Tennessee's Chief Medical Officer Details Meningitis Outbreak - NewsChannel5.com | Nashville News, Weather & Sports

Tennessee's Chief Medical Officer Details Meningitis Outbreak

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by Heather Graf

NASHVILLE, Tenn. - It's now been a full month since state health officials first announced a cluster of fungal meningitis cases among patients in Tennessee. Since then, 11 people in this state have died, and dozens more are sick. 

On Thursday, Chief Medical Officer Dr. David Reagan said the end is finally in sight.

Dr. David Reagan said his team has now developed a risk model that shows the worst will be behind us on November 8.

"It predicts that a week from now, all the patients who were exposed to contaminated steroids in Tennessee will be past the major risk period," he said. "So, past actually 99 percent of the risk of either stroke or death by the next week."

Reagan said it's the day his staff has been working toward, ever since the first cases started showing up.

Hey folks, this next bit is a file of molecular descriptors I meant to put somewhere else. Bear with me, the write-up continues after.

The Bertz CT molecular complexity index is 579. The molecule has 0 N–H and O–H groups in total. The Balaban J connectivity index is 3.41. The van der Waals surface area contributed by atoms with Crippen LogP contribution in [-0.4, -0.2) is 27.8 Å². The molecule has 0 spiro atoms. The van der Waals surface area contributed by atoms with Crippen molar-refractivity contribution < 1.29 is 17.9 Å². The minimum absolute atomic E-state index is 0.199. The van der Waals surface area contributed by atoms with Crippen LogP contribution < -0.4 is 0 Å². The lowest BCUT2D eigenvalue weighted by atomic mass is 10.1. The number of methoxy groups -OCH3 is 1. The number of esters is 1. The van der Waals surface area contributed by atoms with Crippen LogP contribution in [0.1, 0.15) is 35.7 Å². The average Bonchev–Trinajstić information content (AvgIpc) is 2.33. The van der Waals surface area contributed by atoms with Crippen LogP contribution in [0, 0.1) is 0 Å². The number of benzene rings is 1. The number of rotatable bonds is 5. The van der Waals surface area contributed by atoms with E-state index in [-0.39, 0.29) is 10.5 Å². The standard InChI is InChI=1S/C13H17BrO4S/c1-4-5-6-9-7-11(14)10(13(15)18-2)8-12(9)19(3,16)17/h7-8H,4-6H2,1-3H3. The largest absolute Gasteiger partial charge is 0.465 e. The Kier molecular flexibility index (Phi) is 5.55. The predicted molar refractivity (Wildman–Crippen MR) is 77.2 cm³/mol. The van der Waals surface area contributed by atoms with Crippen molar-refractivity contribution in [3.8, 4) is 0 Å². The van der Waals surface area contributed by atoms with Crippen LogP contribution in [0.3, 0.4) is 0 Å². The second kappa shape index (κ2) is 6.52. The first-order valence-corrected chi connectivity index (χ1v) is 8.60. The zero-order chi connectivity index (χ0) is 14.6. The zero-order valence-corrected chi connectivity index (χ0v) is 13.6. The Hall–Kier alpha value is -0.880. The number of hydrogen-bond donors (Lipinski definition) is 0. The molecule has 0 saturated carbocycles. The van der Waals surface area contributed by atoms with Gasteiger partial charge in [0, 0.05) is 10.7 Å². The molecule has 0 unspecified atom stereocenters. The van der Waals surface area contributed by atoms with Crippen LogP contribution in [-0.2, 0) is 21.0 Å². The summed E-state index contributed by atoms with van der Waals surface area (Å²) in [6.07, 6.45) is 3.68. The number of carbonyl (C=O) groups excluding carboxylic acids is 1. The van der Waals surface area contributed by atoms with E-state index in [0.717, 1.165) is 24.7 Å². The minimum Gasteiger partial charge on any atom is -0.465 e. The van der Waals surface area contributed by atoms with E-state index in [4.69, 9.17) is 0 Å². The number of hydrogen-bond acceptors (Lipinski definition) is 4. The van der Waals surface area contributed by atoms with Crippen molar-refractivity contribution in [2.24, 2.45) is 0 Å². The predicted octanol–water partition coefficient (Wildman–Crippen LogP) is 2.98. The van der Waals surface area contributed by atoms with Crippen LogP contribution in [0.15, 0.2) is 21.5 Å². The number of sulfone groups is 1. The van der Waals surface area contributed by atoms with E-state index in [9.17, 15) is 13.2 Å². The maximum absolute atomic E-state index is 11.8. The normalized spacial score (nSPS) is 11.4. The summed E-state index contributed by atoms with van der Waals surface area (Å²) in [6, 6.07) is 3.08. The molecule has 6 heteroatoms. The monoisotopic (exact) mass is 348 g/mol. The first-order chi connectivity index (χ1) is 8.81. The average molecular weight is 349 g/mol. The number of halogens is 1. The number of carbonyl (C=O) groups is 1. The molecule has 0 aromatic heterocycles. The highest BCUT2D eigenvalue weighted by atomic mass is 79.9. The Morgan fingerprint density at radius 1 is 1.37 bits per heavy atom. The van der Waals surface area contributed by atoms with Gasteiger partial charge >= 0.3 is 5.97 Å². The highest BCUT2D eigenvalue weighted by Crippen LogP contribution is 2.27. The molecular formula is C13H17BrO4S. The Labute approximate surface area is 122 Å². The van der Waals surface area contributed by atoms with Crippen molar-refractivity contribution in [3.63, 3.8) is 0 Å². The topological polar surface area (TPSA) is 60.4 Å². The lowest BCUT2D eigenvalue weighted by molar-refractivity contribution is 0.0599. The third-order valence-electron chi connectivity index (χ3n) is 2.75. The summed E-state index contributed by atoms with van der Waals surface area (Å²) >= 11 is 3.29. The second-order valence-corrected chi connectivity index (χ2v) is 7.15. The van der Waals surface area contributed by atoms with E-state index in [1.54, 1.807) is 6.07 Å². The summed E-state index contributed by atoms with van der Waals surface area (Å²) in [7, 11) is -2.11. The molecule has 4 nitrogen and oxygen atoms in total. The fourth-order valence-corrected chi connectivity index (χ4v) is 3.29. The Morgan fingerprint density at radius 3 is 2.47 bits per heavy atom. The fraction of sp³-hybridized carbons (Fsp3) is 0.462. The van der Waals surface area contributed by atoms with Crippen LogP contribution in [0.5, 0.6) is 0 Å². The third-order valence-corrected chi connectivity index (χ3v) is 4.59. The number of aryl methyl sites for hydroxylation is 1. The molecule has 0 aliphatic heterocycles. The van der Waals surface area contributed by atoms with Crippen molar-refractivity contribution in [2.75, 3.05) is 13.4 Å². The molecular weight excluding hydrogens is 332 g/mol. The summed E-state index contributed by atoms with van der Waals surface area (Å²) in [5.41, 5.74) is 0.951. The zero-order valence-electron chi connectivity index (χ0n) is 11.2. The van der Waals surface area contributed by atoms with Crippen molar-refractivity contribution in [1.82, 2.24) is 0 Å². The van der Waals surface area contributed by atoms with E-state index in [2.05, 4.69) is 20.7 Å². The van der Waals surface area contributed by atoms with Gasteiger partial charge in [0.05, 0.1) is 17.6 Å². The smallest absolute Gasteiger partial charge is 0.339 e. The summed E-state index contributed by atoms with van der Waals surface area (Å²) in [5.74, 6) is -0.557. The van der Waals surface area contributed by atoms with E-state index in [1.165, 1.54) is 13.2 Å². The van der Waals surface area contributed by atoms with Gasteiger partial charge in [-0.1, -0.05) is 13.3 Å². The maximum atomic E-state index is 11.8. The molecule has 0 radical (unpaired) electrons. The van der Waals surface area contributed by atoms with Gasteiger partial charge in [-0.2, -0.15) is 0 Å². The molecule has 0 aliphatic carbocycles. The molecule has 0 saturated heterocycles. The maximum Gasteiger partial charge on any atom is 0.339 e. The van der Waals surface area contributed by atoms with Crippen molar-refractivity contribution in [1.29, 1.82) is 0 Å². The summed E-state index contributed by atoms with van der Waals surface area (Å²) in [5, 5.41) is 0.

Still, he knows it comes too late for so many families.  He said the 11 fatalities in Tennessee weigh heavy on the hearts of everyone at the State Department of Health.

It's why Reagan hopes lessons will be learned from this tragedy, and tougher laws will be put in place.

"It is something that is preventable," he said. "I think the resolution has got to be, how do you make a system where there are enough checks and balances where that is simply never going to happen again."

Currently, there are about 30 people still being treated for fungal meningitis at hospitals across the state.

Dr. Reagan said some of them are still in dire condition, and he said it is likely more deaths will take place in Tennessee before this is all over.

Meanwhile, federal investigators said they've now discovered bacterial contamination in two more drugs produced by the New England Compounding Center.

CDC and FDA investigators raided and examined drugs from NECC, which is the facility that produced the tainted steroid shots blamed for the fungal meningitis outbreak.

Now, test results reveal bacteria commonly found in soil in two different drugs: a steroid and a medicine used in heart surgery. So far, no infections have been reported from those medications.

Email: hgraf@newschannel5.com
Facebook: Facebook.com/NC5HeatherGraf
Twitter: Twitter.com/NC5_HeatherGraf

(The Associated Press Contributed To This Report.) 

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